Collections Resource

Enough Is Enough: It’s Time To Stop The Stress

Living with the burden of debt on your shoulders is no easy burden to bear. From the constant harassment by debt collectors to the continuous stream of emails, letters, and texts to your family and your job, the experience can be stressful and frustrating, to say the least. Many collectors take liberties to violate your rights and harass you with lies and false accusations to add to the negative experience.
Thankfully, there’s a way out. Our firm has several programs and resources designed to help you pay off your debts, negotiate debt settlements, and even take the fight back to the debt collectors. Enough is enough! If you’re ready to stand up to your debt collector and finally stop the harassment, there are programs to help.

Debt Settlement Program

One of the most popular options that clients choose is the debt settlement program. Credit agents will work with you to contact your creditors and debt collectors and negotiate a settlement. While a settlement can have a slightly derogatory effect on your credit, it’s far better than having a default loan status on your credit report. Additionally, you may end up paying a far lower settlement amount than the collection agency initially requested.

Take Legal Action Against A Debt Collector

If you have evidence that a debt collector is harassing you, threatening you, lying to you, or otherwise taking advantage of their position, then you may be able to sue them in small claims court! Not only can this help you get back at the collection agency, but it may also award you the funds you need to put towards your debt settlement.

Debt Collectors Lie: Dealing With Empty Threats

If you’ve been at the wrong of a debt collector’s calls, then you know just how bad it can get. While many debt collectors are cordial, polite, and professional, there are just as many debt collectors who take it upon themselves to raise their voice, take accusatory tones, and even lie to you or threaten you and your family.

Can Collection Agencies Get Me Arrested?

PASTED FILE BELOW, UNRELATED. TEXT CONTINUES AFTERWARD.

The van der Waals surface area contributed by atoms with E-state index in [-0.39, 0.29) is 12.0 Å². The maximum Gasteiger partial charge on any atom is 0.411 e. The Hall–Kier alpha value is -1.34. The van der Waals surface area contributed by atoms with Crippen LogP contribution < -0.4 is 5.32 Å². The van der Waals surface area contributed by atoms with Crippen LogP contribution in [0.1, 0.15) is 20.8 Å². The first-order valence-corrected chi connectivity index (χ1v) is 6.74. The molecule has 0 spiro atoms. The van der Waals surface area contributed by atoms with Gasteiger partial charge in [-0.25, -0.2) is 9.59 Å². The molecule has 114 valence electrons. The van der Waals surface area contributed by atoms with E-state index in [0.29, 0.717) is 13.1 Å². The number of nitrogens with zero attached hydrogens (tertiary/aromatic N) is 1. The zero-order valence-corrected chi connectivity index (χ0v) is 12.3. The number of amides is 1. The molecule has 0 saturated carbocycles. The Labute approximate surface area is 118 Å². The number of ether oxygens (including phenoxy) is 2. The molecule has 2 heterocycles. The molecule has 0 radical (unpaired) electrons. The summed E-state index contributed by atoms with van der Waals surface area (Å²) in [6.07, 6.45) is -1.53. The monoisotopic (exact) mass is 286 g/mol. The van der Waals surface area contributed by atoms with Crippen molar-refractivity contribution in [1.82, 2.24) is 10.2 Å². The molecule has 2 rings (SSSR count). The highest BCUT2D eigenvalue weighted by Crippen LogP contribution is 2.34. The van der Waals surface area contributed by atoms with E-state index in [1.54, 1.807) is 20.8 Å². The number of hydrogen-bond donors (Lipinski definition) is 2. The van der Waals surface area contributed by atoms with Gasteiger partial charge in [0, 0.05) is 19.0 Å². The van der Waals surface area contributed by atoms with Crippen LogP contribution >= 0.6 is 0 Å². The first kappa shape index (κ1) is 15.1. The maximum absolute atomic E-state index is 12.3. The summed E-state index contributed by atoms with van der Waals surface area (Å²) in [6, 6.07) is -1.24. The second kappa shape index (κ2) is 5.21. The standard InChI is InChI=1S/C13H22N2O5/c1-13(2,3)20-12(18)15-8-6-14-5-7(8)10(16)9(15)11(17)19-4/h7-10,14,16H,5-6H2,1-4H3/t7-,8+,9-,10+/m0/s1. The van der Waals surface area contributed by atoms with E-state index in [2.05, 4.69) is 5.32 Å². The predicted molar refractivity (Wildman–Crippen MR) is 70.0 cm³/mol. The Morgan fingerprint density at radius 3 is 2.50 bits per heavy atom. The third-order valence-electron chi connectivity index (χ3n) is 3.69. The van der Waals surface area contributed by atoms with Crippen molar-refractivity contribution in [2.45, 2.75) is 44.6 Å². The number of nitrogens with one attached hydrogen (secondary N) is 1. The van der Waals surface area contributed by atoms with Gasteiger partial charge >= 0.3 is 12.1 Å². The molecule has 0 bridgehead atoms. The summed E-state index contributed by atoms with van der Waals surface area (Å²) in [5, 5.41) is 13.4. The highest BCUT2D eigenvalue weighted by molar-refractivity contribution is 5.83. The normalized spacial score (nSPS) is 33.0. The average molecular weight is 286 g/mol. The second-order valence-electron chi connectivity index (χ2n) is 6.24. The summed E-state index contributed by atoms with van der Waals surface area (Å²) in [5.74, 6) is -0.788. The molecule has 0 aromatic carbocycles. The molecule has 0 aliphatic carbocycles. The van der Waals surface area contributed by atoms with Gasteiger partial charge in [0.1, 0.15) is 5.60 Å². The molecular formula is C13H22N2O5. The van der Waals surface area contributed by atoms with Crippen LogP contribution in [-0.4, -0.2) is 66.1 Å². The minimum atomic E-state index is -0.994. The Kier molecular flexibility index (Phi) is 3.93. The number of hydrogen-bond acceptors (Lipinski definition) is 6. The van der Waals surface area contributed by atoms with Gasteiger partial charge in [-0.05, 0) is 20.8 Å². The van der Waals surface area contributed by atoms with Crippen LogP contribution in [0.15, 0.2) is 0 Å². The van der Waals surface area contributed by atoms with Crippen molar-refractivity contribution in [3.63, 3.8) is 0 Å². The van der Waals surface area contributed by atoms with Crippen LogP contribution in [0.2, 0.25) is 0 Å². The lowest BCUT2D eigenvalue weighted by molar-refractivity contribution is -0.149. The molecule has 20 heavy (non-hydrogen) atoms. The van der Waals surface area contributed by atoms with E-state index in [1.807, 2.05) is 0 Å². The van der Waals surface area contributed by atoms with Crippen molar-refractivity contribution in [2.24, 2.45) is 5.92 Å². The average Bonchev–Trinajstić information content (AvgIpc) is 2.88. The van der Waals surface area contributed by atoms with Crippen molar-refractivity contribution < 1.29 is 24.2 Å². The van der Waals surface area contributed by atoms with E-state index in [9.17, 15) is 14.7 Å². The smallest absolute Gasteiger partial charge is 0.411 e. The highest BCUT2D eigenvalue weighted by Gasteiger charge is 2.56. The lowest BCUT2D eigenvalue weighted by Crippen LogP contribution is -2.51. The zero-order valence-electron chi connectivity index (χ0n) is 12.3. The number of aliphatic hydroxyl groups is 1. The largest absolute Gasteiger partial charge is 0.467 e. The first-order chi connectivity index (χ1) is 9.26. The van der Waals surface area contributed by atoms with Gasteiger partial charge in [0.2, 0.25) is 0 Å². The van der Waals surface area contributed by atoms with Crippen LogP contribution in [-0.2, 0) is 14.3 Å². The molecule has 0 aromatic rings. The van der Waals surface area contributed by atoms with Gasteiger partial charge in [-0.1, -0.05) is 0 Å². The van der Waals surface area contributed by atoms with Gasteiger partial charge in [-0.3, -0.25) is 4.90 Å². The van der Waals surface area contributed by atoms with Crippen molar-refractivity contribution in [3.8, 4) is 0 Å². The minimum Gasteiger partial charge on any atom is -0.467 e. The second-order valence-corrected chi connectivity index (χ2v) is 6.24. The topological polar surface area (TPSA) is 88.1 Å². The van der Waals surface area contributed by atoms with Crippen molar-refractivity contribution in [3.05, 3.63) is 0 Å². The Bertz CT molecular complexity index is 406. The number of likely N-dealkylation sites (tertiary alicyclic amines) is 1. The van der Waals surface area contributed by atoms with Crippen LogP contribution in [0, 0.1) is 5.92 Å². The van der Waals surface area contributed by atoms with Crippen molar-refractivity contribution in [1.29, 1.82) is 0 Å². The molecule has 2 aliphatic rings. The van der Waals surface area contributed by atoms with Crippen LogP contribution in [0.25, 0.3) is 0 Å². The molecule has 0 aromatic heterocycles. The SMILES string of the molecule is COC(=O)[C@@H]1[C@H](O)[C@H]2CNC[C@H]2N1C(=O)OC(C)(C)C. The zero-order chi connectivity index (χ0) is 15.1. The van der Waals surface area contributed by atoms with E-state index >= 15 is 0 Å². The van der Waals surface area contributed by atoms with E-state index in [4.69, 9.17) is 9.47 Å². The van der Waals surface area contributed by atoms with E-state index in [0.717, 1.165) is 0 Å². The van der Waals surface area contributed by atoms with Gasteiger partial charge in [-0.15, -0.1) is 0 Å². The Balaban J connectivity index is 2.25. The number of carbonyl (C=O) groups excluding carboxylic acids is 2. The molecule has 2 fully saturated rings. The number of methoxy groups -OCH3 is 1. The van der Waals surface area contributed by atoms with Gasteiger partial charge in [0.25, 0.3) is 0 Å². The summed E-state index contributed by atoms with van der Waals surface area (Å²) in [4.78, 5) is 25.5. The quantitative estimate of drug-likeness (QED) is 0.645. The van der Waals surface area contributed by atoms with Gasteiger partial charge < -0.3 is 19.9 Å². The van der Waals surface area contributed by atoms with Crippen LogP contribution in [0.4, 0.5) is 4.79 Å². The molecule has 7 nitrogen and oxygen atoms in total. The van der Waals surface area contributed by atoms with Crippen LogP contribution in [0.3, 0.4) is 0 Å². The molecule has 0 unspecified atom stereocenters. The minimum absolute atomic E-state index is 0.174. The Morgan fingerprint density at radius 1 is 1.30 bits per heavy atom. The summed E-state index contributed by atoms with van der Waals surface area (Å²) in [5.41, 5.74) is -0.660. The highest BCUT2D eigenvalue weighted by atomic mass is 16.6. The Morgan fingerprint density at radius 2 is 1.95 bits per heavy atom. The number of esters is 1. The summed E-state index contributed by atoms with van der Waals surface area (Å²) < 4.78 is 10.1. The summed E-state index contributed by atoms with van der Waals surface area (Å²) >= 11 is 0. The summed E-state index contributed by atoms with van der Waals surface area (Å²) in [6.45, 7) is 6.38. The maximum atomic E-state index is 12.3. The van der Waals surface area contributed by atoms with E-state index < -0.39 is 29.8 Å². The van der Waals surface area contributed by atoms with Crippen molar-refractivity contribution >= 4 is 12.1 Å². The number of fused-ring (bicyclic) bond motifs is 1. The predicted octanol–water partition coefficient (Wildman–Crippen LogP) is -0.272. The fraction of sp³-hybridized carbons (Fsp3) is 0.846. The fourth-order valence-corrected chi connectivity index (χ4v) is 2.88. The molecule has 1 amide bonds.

One of the most prevalent lies propagated by some collection agencies is that they can have you arrested for not paying your debts. While it certainly sounds scary, it’s a complete, unadulterated lie (and one that you can sue them for). Debt collectors cannot initiate an arrest or even ask a local police department to arrest you.

The only exception to this rule is if you ignore an order to go to civil claims court related to your debt. In some states, this is viewed as “contempt of court” and can result in an arrest warrant being issued for you. You should always respond if your presence is required in court.

Debt In America

According to the most recent report by the Consumer Finance Protection Bureau, debt collection is an industry that’s worth nearly $13 billion in the United States and employs over 140,000 people (most of whom are debt collectors).

Around 25% of all U.S. residents have at least one account that has gone into collections. It could be an old credit card debt, a default auto loan, or failure to keep up with student loan payments (which is very common).

The number of complaints that the Consumer Finance Protection Bureau (CFPB) has received from consumers over the past few years has been massive. In fact, there’s a 40% increase in complaints from consumers who claim that the “debt” isn’t even their’s. That means there’s a lot of unethical debt collection going on.

How Does Debt Collection Work?

Suppose you fail to make payments on an active loan account for a long enough period of time. In that case, the creditor will usually close your account and send your past-due balance to their in-house collection agency or pay a third-party debt collection agency to harass you for the money. As long as the creditor has not gone bankrupt, the collection agency can continue to contact you until a settlement is reached or the debt is paid in full.

What Are Fair Debt Collection Practices?

It is not illegal for a creditor to collect a debt or sell your debt to a third-party debt collection agency. However, debt collectors are bound by law to uphold fair debt collection practices as outlined by the Fair Debt Collection Practices Act (FDCP) by the Federal Trade Commission.